Nothing exemplifies better how totally lacking in judgement the Coalition is than the superannuation saga.
(Ok, maybe their determination to exacerbate climate change, but that’s another story albeit very similar in its short-sighted ignorance.)
In the brief moments between discussing dual citizenship and Gestapotato’s latest bid to make us all scared, they sometimes remember we have an aging population.
Their plan to deal with this is to make most of us work until we are 70 and to protect the wealth and tax concessions of rich old investors.
Scomo tears at our heartstrings about all the nanna, nonna and yanni investors who would miss out on their yearly gift from the government if Labor took away their excess franking credit returns. Unlike the Low Income Tax Offset, which can only be used to offset tax you owe – no tax, no benefit.
(I also didn’t hear any concern when they took away the Schoolkids Bonus which was an enormous help to families trying to get kids ready for school just after Christmas.)
Getting back to superannuation….
Having adequate superannuation gives workers who haven’t had enough disposable income left over to buy multiple investment properties or extensive share portfolios a chance to have some quality of life in their retirement. It also reduces the reliance on the aged pension.
So why do the Coalition fight so hard against it?
Compulsory national superannuation was initially proposed as part of the 1972 Whitlam initiatives but up until the 1980s superannuation was solely the privilege of predominantly male professions, clustered in the public sector or available after a long qualifying period in the private sector.
In 1985, a deal struck between the government and the ACTU saw the trade union movement forfeit a claim to 3% productivity improvement as wages to instead be paid in compulsory superannuation – endorsed by the Arbitration Commission and managed by superannuation funds with equal representation of the unions in the industry and the employers.
As usual, the leader of the Opposition, John Howard, saw it as an evil union plot.
“That superannuation deal, which represents all that is rotten with industrial relations in Australia, shows the government and the trade union movement in Australia not only playing the employers of Australia for mugs but it is also playing the Arbitration Commission for mugs”.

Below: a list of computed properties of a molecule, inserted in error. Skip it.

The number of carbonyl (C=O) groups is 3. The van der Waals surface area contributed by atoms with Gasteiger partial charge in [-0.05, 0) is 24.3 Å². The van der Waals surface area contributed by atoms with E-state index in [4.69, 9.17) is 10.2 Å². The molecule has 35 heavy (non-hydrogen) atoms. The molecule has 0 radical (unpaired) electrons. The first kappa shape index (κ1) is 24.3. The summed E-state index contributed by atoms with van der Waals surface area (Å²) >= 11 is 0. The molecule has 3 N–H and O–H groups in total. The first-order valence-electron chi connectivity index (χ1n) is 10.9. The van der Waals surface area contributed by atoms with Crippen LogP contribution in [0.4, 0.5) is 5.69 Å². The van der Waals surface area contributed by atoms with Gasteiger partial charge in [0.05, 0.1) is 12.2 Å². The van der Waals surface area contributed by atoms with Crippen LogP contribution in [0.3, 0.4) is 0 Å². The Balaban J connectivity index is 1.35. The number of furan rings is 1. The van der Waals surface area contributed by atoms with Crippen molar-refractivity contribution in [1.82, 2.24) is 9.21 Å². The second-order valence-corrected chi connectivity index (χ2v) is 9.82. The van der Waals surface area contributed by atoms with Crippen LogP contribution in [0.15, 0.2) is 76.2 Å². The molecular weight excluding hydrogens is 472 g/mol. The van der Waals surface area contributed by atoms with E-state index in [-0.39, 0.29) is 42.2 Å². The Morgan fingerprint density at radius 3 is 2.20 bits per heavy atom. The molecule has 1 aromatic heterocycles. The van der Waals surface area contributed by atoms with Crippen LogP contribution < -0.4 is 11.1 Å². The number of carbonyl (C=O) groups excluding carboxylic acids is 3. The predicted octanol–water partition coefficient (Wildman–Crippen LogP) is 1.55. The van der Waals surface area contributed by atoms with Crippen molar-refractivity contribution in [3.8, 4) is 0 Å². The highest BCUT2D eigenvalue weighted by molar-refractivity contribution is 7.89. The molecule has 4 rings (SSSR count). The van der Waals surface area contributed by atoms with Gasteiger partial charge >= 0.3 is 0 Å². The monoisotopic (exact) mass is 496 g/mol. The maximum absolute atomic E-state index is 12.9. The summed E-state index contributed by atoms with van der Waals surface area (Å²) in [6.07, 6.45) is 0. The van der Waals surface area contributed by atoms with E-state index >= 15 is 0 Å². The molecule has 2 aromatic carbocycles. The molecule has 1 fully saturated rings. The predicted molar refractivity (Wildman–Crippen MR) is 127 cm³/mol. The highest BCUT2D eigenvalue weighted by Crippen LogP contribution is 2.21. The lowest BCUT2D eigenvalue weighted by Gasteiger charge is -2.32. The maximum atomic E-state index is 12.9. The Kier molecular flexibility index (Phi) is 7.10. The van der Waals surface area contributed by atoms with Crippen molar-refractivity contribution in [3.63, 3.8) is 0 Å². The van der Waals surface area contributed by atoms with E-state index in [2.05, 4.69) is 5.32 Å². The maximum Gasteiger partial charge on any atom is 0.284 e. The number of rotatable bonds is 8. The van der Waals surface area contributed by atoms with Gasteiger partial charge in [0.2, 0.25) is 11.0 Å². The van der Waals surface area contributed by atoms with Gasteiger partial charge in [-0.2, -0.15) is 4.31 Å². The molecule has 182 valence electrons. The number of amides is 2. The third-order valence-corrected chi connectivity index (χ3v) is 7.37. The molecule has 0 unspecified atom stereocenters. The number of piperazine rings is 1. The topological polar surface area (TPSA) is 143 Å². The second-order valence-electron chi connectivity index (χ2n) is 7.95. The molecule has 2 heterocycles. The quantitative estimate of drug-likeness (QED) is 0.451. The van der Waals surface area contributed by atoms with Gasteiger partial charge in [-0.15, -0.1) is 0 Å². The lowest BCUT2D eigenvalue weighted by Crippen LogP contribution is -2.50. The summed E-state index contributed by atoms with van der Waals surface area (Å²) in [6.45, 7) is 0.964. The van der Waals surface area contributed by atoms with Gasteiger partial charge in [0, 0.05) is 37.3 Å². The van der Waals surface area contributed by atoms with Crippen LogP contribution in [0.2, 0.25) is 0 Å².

The 1996 election saw Howard promise to match Labor’s plan to gradually increase superannuation to 15%, only to dump it six months after the election. Despite fighting tooth and nail every step of the way, they were unable to halt the rise to 9% by 2002, thanks to the Senate.
The Howard government despised superannuation. The idea that organisations of working people should manage large sums of money in the economy was anathema to it. The rich wanted a piece of the action. So, in 2007, the Coalition made changes that turned superannuation into a tax minimisation scheme for the wealthy by allowing people to invest up to $1 million in super and take the benefits tax free.
To this day, they still resent and regularly attack industry super funds despite the fact that they continually outperform the retail funds. They don’t want workers’ organisations benefitting from the scheme they set up.
When Labor won government, they reintroduced the gradual rise in the SG but only got to 9.5% before the Coalition nixed it again. This supposedly temporary freeze, unlike the temporary freeze on politicians’ wage rises and the temporary budget repair levy, seems to have turned into permafrost.
Any suggestion that increasing the SG would be an imposte on employers is not borne out by the facts. Small business has already had a tax cut and have benefitted from instant asset write off and reduced penalty rates. Unit labour costs have been stagnant or falling while company profits are soaring to record highs. But none of this has led to wage rises.
If the Fair Work Commission and government refuse to legislate for pay rises, and with the unions largely blocked from the negotiating table and hobbled in the action they can take, increasing the SG, and the penalties for not paying it, would be a good start on forcing companies to give the workers a share of the wealth their labour creates.